Mr. Masani may, perhaps, suggest subsidies; but subsidies work out to the same thing – as can be easily demonstrated. The funds for subsidies can come only from taxation. Then who is to be taxed for the purpose? Industry itself? In that case it will simply be included in the cost of production when the price which is to ensure “five or six percent” is calculated. The working class? In that case it will only amount to a proportionate reduction in wages. Is it then to come from the capitalist class itself? If so, the capitalist class must have the income from which the tax is to be drawn. This it can have only if it already has a profit. And how can this be ensured? Only in the way we have pointed out: by dictating wages at a level low enough and fixing prices at a level high enough to ensure to the capitalist the guaranteed rate of profit. By dictating, we say: only not in the Masanian sense or to the Masanian “trustee.” The State will have to dictate – low wages to the workers and high prices to the community. Which also – let us give Mr. Masani his due – constitutes another acrobatic feat on his part. He set out with a State which would compel the capitalist to act as a trustee on behalf of the community. He ends up with a State which, far from compelling the capitalists to be trustees for the community, is itself compelled to act as the trustee for the capitalists against the community.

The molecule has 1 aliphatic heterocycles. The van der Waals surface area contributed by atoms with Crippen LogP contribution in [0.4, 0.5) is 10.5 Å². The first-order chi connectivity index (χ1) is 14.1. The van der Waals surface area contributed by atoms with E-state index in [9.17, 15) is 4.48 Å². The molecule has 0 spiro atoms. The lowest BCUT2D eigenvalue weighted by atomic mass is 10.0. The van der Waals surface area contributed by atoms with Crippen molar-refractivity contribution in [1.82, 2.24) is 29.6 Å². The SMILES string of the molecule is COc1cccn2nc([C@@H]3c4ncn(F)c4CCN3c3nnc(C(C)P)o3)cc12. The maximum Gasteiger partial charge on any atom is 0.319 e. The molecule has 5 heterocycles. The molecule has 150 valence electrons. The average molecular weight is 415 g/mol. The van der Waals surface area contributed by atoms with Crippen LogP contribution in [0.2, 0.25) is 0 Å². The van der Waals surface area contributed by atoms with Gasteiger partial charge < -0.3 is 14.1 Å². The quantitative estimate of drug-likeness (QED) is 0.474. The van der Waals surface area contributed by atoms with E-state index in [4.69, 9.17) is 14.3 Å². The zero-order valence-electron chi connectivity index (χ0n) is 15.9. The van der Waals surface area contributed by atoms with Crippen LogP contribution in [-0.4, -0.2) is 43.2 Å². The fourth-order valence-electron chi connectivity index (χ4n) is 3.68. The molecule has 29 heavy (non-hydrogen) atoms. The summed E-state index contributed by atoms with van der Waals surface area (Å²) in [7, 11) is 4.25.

And all this because of that historic “all,” the “five or six percent dividend” which Mr. Masani thoughtfully sandwiched in the middle of his paragraph explaining “trusteeship.” Profits are what is hidden in the Masanian wood-pile. What Mr. Masani forgot, overlooked or simply does not understand (Mr. Masani can take his choice; so can the reader) is that capitalist profit derives from capitalist exploitation. You cannot preserve capitalist profit without preserving capitalist exploitation. Or, if you wish it that way, you cannot preserve capitalist profit and abolish capitalist exploitation. All of which goes to show that not even Mr. Masani, or his renegade mentors, can square the capitalist circle. For, although Mr. Masani “allows” the present owners of property to continue in possession only on condition that they use the property for the benefit and profit of the “entire community,” he also “allows” them “five to six percent” profit. But the “five or six percent profit” can come only from the exploitation of the community – as we have shown. And not even Mr. Masani would argue that the exploitation of the community for the benefit of a section is “for the benefit and profit of the entire community” – indeed he is very strong on this self-same exploitation in contemporary Russia and is out to show us how to prevent it. In other words, capitalist private profit and “the benefit and profit of the entire community” are irreconcilable opposites. The former is an infraction of the latter. Wherefore, the protection of the latter demands, not the perpetuation of the former, but its abolition. And this can be done, as we shall see, not by maintaining capitalist private property, but only by abolishing it.